We had a line of thunderstorms move through today, and despite the severe warnings issued by NOAA, they didn’t amount to much. Lots of rain, a little wind, and some decent lightning. It had pretty much blown itself out by 6:30PM or so, and we were just getting dinner prepped when a rogue lightning bolt hit somewhere nearby and knocked out the power. Or rather, the power went out a fraction of a second before the flash from the lightning. That seemed a bit odd.
After 30 seconds with no power, I knew we were in for three hours out minimum, so I broke out the blackout kit and worked through the procedures. We were able to finish cooking on the electric griddle and toaster oven once the genny was spun up, and after dinner I went for a drive to see what the trouble could be.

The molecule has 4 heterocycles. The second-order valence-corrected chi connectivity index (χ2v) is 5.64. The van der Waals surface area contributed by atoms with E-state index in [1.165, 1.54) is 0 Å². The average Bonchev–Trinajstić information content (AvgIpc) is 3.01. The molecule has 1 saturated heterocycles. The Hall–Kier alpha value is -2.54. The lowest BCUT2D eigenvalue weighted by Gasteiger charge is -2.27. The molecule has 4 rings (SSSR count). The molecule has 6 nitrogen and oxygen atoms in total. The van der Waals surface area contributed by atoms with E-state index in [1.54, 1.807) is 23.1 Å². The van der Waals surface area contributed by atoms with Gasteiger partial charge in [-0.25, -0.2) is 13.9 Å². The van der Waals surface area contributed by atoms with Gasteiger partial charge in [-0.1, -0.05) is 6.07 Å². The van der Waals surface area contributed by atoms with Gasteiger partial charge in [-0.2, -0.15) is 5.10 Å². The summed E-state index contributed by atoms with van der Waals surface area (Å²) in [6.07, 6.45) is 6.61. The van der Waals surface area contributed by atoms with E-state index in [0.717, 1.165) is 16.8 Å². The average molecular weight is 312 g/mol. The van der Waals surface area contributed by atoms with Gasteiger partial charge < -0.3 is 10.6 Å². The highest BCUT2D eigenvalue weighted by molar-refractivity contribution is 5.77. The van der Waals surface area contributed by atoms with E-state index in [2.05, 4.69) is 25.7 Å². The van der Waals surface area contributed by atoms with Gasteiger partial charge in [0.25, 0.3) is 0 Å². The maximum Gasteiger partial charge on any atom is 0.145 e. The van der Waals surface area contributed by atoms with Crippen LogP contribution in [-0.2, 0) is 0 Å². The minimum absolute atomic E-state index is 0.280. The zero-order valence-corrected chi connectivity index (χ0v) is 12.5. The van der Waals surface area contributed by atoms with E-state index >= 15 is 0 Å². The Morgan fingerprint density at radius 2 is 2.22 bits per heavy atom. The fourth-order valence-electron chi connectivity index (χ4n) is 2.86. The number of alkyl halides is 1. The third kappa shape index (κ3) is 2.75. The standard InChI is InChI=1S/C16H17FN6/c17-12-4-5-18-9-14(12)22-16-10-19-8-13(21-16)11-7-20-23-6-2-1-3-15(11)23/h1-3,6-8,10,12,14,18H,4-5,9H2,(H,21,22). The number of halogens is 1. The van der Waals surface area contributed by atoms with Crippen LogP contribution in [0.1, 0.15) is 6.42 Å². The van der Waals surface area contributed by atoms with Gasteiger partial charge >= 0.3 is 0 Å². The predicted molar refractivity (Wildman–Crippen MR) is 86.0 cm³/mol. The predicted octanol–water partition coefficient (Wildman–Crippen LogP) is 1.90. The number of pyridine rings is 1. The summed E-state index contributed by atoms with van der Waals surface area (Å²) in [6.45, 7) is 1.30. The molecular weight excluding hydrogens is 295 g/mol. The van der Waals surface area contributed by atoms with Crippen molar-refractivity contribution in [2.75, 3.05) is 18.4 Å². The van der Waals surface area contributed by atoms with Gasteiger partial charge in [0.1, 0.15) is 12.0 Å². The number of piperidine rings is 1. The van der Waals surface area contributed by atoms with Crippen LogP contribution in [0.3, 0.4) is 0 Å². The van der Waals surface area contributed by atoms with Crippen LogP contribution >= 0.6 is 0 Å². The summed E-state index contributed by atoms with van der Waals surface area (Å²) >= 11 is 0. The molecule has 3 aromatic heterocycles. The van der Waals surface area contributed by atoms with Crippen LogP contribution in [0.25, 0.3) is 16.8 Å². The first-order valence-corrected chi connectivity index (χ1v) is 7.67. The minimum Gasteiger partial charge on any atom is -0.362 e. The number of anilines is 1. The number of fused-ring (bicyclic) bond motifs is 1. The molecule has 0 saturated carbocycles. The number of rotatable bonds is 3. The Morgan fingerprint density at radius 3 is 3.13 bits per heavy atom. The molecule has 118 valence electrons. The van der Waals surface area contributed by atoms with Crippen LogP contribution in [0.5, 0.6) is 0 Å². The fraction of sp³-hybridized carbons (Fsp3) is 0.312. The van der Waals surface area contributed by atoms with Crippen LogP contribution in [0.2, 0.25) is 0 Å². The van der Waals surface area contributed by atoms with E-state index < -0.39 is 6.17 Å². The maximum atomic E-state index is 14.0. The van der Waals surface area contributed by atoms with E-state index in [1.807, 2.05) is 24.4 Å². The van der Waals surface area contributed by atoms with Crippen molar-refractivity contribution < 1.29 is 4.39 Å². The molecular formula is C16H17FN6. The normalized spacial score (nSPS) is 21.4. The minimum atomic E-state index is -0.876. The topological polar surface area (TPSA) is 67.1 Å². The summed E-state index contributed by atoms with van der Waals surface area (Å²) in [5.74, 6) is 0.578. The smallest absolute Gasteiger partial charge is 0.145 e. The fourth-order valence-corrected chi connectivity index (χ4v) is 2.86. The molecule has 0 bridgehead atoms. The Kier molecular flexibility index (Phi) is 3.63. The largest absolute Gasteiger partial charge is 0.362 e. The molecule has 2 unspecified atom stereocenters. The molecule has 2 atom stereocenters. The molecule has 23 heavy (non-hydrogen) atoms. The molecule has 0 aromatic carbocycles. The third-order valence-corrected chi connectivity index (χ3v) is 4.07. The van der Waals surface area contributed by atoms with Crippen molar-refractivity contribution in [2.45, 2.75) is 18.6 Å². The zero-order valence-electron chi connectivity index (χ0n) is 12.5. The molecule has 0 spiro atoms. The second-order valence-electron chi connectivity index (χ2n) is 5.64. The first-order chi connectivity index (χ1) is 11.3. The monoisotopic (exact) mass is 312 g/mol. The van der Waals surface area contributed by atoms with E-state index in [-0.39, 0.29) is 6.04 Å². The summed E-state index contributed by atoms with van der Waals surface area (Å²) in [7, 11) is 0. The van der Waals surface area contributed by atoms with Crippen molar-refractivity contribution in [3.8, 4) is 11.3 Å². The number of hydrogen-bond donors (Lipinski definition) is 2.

No surprise – the cutout fuse at the end of our road was blown again. I drove all around, but couldn’t see anything obvious that would have blown the fuse – no limbs on the lines, no poles down. Seems like the fuse blew when the line had a surge from the lightning strike.
We were out for about three hours, so no big deal – our preps worked as planned, and I even got a chance to enjoy some face time with the kids for a change, rather than having their faces stuck in their computer screens. So I guess the lesson here is that the grid is nowhere near as reliable as it should be, or at least not our section of it. The vaunted “five nines” standard for uptime – having a system or service available 99.999% of the time – translates into a mere 5.26 minutes of downtime per year. The power monopoly would be lucky to squeak out three nines (8.76 hours) for our service. They’ve already racked up almost that much, and it’s only July.
Bottom line: we have to be prepped for at least two of these three or four hour outages every year. That cutout fuse is a fail point in the local grid, perhaps by design, perhaps by accident. But either way, when it blows, we have to be ready to react.